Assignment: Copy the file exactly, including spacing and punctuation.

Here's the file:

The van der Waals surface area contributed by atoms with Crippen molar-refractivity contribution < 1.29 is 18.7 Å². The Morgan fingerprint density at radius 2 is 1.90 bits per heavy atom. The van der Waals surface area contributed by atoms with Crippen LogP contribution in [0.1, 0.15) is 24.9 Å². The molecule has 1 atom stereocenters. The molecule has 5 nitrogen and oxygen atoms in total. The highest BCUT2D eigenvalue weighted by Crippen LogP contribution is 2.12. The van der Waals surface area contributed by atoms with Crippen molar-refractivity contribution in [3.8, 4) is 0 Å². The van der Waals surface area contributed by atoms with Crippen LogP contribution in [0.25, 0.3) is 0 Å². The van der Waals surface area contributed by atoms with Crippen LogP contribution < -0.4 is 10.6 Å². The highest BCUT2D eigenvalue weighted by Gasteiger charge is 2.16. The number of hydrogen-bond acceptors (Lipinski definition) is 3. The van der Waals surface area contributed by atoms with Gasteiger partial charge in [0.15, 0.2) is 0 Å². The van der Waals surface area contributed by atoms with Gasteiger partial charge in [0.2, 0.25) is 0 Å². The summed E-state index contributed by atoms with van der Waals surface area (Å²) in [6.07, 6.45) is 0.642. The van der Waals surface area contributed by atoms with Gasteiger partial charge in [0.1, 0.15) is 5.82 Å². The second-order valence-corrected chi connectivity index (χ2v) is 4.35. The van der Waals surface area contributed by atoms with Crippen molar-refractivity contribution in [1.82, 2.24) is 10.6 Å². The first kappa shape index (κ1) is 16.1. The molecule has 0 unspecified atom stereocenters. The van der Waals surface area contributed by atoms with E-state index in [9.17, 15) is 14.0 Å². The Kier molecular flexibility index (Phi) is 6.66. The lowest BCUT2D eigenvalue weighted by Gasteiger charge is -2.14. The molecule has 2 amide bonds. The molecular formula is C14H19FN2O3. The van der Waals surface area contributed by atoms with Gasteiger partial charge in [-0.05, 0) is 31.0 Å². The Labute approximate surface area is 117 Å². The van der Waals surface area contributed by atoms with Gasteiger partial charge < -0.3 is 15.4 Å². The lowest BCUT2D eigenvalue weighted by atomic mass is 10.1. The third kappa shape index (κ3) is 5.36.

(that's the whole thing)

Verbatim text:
The van der Waals surface area contributed by atoms with Crippen molar-refractivity contribution < 1.29 is 18.7 Å². The Morgan fingerprint density at radius 2 is 1.90 bits per heavy atom. The van der Waals surface area contributed by atoms with Crippen LogP contribution in [0.1, 0.15) is 24.9 Å². The molecule has 1 atom stereocenters. The molecule has 5 nitrogen and oxygen atoms in total. The highest BCUT2D eigenvalue weighted by Crippen LogP contribution is 2.12. The van der Waals surface area contributed by atoms with Crippen molar-refractivity contribution in [3.8, 4) is 0 Å². The van der Waals surface area contributed by atoms with Crippen LogP contribution in [0.25, 0.3) is 0 Å². The van der Waals surface area contributed by atoms with Crippen LogP contribution < -0.4 is 10.6 Å². The highest BCUT2D eigenvalue weighted by Gasteiger charge is 2.16. The number of hydrogen-bond acceptors (Lipinski definition) is 3. The van der Waals surface area contributed by atoms with Gasteiger partial charge in [0.15, 0.2) is 0 Å². The van der Waals surface area contributed by atoms with Gasteiger partial charge in [0.2, 0.25) is 0 Å². The summed E-state index contributed by atoms with van der Waals surface area (Å²) in [6.07, 6.45) is 0.642. The van der Waals surface area contributed by atoms with Gasteiger partial charge in [0.1, 0.15) is 5.82 Å². The second-order valence-corrected chi connectivity index (χ2v) is 4.35. The van der Waals surface area contributed by atoms with Crippen molar-refractivity contribution in [1.82, 2.24) is 10.6 Å². The first kappa shape index (κ1) is 16.1. The molecule has 0 unspecified atom stereocenters. The van der Waals surface area contributed by atoms with E-state index in [9.17, 15) is 14.0 Å². The Kier molecular flexibility index (Phi) is 6.66. The lowest BCUT2D eigenvalue weighted by Gasteiger charge is -2.14. The molecule has 2 amide bonds. The molecular formula is C14H19FN2O3. The van der Waals surface area contributed by atoms with Gasteiger partial charge in [-0.05, 0) is 31.0 Å². The Labute approximate surface area is 117 Å². The van der Waals surface area contributed by atoms with Gasteiger partial charge < -0.3 is 15.4 Å². The lowest BCUT2D eigenvalue weighted by atomic mass is 10.1. The third kappa shape index (κ3) is 5.36.